Her “aha” moment, when she decided to pursue a criminal justice career, occurred when she took an advanced placement psychology course in high school.
“While I already knew who I wanted to help, I now understood how I could help them,” Ruiz-Earle said. “It took a little while to refine my ideas, but it became clear that a path that combines clinical psychology and criminology would allow me to understand the justice system and gain the skills to help advocate for victims who have to navigate it.”
This semester Ruiz-Earle earned a Master of Science in criminology and criminal justice. In December 2022, she earned two Bachelors of Science at ASU, one in criminology and criminal justice and one in psychology, and was a student in Barrett, The Honors College.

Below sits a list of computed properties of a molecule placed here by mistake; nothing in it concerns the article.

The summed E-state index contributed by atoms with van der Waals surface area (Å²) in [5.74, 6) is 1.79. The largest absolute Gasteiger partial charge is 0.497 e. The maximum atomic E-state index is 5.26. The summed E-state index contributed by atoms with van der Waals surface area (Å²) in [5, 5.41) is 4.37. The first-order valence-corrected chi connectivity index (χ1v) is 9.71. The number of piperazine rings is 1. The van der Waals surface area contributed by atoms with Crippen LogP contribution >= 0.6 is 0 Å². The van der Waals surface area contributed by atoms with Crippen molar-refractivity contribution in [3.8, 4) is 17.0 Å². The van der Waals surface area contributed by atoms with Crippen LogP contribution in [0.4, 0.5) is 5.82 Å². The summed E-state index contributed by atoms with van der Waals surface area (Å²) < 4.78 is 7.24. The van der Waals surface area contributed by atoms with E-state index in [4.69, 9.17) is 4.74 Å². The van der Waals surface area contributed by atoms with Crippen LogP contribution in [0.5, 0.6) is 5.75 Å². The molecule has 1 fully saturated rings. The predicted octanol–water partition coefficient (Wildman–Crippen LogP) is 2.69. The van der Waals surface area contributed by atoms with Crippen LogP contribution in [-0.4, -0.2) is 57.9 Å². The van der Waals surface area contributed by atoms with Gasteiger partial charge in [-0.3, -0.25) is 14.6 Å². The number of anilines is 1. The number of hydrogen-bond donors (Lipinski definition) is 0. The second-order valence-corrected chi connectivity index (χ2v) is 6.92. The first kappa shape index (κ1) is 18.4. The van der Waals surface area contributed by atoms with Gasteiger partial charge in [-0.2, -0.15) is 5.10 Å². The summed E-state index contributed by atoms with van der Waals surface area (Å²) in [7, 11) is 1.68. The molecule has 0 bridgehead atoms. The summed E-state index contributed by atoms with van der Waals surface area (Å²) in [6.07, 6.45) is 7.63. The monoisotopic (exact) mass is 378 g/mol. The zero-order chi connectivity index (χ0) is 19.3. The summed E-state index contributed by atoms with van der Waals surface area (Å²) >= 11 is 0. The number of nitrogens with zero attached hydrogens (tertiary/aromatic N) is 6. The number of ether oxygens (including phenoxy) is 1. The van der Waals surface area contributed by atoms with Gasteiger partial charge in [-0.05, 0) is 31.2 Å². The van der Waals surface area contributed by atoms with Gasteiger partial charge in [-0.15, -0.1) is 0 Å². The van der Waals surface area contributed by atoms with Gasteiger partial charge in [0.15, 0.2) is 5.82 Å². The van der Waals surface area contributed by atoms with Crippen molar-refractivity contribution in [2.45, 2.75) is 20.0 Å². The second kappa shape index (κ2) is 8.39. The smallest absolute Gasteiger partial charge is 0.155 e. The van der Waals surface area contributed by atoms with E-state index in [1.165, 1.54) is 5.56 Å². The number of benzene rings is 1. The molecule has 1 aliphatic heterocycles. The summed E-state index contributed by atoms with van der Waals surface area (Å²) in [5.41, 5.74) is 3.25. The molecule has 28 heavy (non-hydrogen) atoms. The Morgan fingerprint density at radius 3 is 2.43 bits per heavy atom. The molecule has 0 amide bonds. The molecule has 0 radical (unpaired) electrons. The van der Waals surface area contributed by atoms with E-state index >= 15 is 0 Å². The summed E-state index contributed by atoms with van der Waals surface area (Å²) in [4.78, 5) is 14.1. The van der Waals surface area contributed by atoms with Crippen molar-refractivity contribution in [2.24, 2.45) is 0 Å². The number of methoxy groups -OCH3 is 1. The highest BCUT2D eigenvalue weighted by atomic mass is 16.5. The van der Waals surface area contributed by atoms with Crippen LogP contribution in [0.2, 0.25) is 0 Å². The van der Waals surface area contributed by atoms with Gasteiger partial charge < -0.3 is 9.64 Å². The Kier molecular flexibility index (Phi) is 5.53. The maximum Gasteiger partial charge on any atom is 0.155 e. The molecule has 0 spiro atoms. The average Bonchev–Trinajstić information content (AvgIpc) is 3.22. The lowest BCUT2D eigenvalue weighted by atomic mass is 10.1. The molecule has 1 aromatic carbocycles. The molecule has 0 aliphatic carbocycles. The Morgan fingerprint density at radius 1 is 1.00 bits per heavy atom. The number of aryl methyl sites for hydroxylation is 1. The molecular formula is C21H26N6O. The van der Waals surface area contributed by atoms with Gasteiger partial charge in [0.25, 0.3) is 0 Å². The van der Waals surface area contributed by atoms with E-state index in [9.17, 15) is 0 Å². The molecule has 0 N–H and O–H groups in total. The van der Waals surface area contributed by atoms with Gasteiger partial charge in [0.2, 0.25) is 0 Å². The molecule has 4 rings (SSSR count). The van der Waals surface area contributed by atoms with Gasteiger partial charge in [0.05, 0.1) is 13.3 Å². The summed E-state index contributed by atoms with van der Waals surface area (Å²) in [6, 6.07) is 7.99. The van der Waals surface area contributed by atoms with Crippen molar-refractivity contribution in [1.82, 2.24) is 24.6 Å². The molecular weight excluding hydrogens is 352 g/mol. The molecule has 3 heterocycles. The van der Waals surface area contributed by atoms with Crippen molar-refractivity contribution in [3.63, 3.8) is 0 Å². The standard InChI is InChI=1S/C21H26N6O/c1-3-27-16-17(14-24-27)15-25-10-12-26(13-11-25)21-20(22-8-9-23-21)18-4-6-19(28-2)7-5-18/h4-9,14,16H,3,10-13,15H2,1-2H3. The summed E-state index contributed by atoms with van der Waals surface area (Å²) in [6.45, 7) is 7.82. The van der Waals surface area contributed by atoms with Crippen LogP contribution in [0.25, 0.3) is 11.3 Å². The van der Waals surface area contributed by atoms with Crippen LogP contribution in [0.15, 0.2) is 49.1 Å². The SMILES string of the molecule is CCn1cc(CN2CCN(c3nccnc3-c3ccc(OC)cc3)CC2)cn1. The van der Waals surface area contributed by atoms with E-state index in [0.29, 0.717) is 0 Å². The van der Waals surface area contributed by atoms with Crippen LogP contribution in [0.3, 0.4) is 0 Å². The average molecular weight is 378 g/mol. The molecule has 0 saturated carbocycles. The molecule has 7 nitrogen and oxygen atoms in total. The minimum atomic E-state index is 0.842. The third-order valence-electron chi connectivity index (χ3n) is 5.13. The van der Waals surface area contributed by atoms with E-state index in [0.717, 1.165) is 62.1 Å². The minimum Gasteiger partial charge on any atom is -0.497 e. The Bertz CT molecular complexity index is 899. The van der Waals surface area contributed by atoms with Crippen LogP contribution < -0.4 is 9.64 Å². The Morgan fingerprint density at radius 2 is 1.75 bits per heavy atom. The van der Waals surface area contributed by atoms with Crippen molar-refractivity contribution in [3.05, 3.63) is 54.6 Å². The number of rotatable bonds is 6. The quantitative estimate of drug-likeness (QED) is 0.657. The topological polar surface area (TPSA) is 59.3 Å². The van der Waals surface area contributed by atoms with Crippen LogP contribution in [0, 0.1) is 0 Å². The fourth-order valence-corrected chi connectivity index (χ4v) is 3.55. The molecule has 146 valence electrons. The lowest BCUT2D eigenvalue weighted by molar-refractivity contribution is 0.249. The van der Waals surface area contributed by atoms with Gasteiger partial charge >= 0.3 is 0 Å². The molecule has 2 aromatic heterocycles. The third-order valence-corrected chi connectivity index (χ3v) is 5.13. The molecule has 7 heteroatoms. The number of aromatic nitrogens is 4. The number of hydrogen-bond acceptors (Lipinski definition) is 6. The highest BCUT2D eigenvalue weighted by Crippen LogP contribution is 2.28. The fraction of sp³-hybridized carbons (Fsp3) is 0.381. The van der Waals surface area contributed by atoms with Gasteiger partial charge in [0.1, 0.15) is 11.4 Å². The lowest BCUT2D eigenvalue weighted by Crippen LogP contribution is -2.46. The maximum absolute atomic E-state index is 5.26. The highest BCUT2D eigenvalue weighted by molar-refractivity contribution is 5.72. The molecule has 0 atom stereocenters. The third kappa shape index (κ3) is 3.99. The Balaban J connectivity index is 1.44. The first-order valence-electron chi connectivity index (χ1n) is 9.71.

Read on to learn more about Ruiz-Earle’s journey at Arizona State University.
Note: Answers may have been edited for length and clarity.
Question: What’s something you learned while at ASU — in the classroom or otherwise — that surprised you or changed your perspective?
Answer: I was incredibly fortunate to be selected for the Inside-Out prison exchange program. This program is a departure from traditional classroom settings, as it brings together 10 outside students like myself with 10 incarcerated individuals from a local medium-security women's prison. Our class sessions were filled with diverse perspectives, stories and shared vulnerabilities.